While there's a lot of stuff here that could have been used to extend the game's gameplay into much deeper territories, most of the added features in the "ship mode" are basically useless and badly designed. What am I talking about? Allow me to explain: The basic flow of the game is that you get an assignment from Starfleet to do something and you have to navigate to your destination and deploy your away team. Unfortunately, getting there is slightly more complicated than first advertised, as the navigation system is almost impossible to use (no way to input your coordinates except clicking them in the 3D cube and looking at the systems/planets one by one yourself). Space itself is completely empty. Seriously, the truth is NOT out there... so either you get to the hotspot you are supposed to go to or just waste your time. Fortunately you can instruct Data to just take you wherever the hell Starfleet wants you to go and that's it, which means that the navigation computer while nice to look at, is completely useless. As you approach your destination you'll unfortunately get to face a random number of enemy ships, which takes you to the combat station. Ah... the combat station... I finished the game and I still don't know how to use it. All I know is that while initially it seems as if you are able to do everything from complex maneuvers to individually shielding the bathroom in Picard's cabin the truth is that manual control is completely screwed up and unresponsive, and the only way you'll get something done is if you just delegate the fights to Worf. Ditto the engineering station, which is even more useless than the other two (not once did I touch it).

This leaves the ship as basically a way to waste time as you go between each "real" game area, and to talk to other ships/characters... groan....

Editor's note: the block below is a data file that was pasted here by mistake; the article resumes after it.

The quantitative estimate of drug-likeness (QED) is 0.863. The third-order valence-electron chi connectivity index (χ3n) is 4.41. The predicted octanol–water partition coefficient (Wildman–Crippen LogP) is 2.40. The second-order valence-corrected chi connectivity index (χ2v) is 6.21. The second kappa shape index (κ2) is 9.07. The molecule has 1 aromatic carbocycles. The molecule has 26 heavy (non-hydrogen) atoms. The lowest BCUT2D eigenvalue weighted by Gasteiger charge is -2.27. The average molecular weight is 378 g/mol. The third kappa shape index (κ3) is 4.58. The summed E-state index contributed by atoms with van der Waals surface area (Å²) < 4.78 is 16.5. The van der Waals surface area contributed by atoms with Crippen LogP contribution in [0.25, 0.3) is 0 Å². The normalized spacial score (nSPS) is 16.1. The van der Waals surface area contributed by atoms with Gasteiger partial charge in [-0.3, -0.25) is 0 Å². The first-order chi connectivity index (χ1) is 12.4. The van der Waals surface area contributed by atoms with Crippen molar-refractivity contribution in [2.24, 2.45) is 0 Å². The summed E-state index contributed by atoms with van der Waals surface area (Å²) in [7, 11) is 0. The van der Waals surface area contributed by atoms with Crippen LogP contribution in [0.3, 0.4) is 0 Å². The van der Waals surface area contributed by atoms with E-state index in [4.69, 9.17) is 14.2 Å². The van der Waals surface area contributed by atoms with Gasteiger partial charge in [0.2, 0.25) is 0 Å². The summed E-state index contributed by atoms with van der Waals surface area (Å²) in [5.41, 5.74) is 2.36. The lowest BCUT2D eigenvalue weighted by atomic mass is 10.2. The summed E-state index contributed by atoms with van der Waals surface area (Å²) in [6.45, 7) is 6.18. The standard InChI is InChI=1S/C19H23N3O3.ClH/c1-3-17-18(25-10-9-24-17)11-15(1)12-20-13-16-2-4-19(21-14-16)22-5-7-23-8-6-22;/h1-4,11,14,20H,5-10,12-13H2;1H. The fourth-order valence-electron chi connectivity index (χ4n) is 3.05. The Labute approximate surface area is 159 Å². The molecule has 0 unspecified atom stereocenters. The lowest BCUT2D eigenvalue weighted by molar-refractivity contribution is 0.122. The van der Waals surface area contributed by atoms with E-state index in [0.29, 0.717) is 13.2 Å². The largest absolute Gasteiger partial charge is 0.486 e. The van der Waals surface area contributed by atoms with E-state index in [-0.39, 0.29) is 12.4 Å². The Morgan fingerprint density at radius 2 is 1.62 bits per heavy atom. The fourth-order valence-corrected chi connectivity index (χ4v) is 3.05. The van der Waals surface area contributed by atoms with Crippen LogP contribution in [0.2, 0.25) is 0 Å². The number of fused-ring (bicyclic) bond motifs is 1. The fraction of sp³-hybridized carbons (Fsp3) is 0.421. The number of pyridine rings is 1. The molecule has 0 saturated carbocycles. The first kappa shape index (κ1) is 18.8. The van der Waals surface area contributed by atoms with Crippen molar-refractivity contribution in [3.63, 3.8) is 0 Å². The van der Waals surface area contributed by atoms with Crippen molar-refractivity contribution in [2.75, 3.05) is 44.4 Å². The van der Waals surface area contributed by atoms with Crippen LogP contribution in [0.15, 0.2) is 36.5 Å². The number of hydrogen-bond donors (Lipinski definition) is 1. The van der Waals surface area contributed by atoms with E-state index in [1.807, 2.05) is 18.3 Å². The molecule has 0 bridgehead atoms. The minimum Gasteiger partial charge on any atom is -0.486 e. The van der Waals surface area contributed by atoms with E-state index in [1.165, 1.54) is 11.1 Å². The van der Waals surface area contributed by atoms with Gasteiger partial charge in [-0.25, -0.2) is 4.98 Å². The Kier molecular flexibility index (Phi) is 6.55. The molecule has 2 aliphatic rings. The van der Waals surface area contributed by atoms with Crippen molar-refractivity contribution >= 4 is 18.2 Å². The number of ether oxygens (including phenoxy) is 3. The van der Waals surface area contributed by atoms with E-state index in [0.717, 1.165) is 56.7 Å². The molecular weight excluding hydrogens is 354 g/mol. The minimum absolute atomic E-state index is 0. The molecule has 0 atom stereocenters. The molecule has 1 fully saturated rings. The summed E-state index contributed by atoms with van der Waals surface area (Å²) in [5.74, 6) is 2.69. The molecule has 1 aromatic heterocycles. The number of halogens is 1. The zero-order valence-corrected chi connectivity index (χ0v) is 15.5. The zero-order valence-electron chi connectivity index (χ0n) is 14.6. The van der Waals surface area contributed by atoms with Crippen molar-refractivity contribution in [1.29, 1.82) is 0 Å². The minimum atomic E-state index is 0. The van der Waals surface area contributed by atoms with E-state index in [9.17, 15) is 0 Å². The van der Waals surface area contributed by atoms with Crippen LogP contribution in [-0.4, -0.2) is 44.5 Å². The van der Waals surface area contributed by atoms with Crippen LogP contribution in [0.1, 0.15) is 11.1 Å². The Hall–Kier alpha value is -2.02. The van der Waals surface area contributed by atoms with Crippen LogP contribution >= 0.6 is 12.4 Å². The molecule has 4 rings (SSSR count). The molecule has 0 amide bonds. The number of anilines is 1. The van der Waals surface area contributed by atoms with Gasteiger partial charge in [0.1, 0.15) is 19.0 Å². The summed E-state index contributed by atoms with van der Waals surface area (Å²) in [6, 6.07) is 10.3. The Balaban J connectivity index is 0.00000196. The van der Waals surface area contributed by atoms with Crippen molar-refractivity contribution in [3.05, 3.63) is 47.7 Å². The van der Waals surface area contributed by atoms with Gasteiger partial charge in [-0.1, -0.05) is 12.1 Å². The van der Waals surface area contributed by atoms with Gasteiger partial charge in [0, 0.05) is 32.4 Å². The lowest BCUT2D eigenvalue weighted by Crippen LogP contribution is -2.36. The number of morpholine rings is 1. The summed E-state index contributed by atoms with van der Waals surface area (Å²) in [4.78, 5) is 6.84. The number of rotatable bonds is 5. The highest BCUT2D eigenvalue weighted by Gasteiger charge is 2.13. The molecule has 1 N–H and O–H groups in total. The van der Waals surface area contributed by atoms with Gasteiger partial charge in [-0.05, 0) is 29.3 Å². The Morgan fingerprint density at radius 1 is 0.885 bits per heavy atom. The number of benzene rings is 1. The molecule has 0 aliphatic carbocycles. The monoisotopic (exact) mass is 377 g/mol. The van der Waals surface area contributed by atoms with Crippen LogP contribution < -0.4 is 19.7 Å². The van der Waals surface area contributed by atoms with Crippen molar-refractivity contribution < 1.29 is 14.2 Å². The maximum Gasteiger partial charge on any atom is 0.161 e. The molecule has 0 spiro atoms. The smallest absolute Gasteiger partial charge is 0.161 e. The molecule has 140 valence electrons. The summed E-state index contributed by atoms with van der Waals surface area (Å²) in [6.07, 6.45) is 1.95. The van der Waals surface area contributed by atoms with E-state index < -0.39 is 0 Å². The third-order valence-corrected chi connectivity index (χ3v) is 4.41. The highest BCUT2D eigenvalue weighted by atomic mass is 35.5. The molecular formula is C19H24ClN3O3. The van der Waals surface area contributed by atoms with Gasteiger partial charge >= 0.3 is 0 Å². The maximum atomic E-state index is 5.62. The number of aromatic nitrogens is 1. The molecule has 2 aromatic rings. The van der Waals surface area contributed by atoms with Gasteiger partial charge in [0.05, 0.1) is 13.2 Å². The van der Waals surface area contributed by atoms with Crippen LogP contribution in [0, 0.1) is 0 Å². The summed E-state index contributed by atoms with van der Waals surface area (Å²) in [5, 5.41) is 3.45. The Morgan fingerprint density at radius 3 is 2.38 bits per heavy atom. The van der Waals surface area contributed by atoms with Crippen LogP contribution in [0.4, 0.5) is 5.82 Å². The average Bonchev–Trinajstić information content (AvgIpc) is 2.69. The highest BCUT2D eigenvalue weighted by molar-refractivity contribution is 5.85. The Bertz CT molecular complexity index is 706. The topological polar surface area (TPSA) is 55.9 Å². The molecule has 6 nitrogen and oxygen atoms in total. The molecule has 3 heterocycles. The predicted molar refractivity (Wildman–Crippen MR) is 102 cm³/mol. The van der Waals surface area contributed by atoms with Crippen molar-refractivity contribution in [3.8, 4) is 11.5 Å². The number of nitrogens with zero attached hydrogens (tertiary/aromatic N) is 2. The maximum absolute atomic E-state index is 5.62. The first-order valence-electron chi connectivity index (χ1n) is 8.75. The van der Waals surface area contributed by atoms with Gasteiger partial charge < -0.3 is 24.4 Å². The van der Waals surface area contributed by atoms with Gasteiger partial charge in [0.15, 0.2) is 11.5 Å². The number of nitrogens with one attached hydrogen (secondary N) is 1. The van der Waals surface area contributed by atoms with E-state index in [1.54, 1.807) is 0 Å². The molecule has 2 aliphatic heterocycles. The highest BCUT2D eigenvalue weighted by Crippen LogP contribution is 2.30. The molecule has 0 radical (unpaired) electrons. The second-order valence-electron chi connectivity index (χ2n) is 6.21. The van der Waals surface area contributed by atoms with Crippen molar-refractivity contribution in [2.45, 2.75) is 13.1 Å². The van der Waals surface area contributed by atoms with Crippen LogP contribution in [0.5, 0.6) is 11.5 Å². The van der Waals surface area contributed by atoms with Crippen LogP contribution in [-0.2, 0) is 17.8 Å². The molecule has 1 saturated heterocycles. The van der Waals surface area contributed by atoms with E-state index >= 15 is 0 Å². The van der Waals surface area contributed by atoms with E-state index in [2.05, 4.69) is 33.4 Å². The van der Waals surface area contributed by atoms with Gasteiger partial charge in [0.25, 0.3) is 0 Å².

Finally the story is only average, and there are some truly annoying moments in the adventure sequences, which involve you waiting around as you send some stupid probes to get some samples, or get around some alien security systems that function on a timer (so you better time those clicks boys 'n girls!.... Man, don't these people know adventure gamers are devoid of reflexes?).

The Bottom Line
For trekkies this game was da bomb, specially as in those days the now common CD guides were hard to come by. As for pure gameplay value the game is your average sci-fi adventure game with some interesting gameplay ideas that unfortunately have to share space with some really ill-conceived features.

DOS · by Zovni (10504) · 2004

One of the best Star Trek games ever.

The Good
When i got this game, I played it constantly!, The storyline was very good and in depth, There were lots of puzzles, lots of talking,The music and sound was very good, The game was also gripping, I found it hard to get of my computer and take a rest!, You start at the bridge of the Enterprise-D, With a view looking at Picard, Riker, Data , Worf , Troi.

There are 2 different types of gameplay in the game, (1). Real time strategy, With your away team, Figuring out different puzzles, Using Phasers, Tricorders, And other gadgets.,There is also loads of nice little features like, Taking the helm and a Library full of facts and history, Tactical, Holodeck,Transporter room (2) Action 3rd perspective , This is were you have control over the enterprise itself and its systems when they are damaged(phasers,shields,Life support), And were you battle, Chodak, Romulans and other species!, This game is very rewarding when you finish it!

The Bad
The one thing i did not like about this game was spending a long long long time walking around the landscapes trying to solve puzzles, After about 3 days of playing it, i figured out when you hold down the L-Shift button and click the mouse button where you want to go and they run really quick!, So there is a little hint for you when playing the game....

And some of the puzzles in the game a very hard! Nearly impossible even, There will be a few parts in the game were you just might give up and get very annoyed, But let these l put you of! keep playing, Do not give up! And finish it!

The Bottom Line
Very playable and Fun, despite how old the game is! A definite buy, Should only cost you a few bills!..

DOS · by Alkali (8) · 2003

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Trivia

Different from its standard box contents, the game's "Collector's Edition" additionally comes with an individually-numbered collectable box including limited edition pin and an exclusive poster.

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Contributors to this Entry

Game added by IJan.

Macintosh added by Terok Nor.

Additional contributors: Accatone, MAT, Jeanne.

Game added March 4, 2000. Last modified February 23, 2024.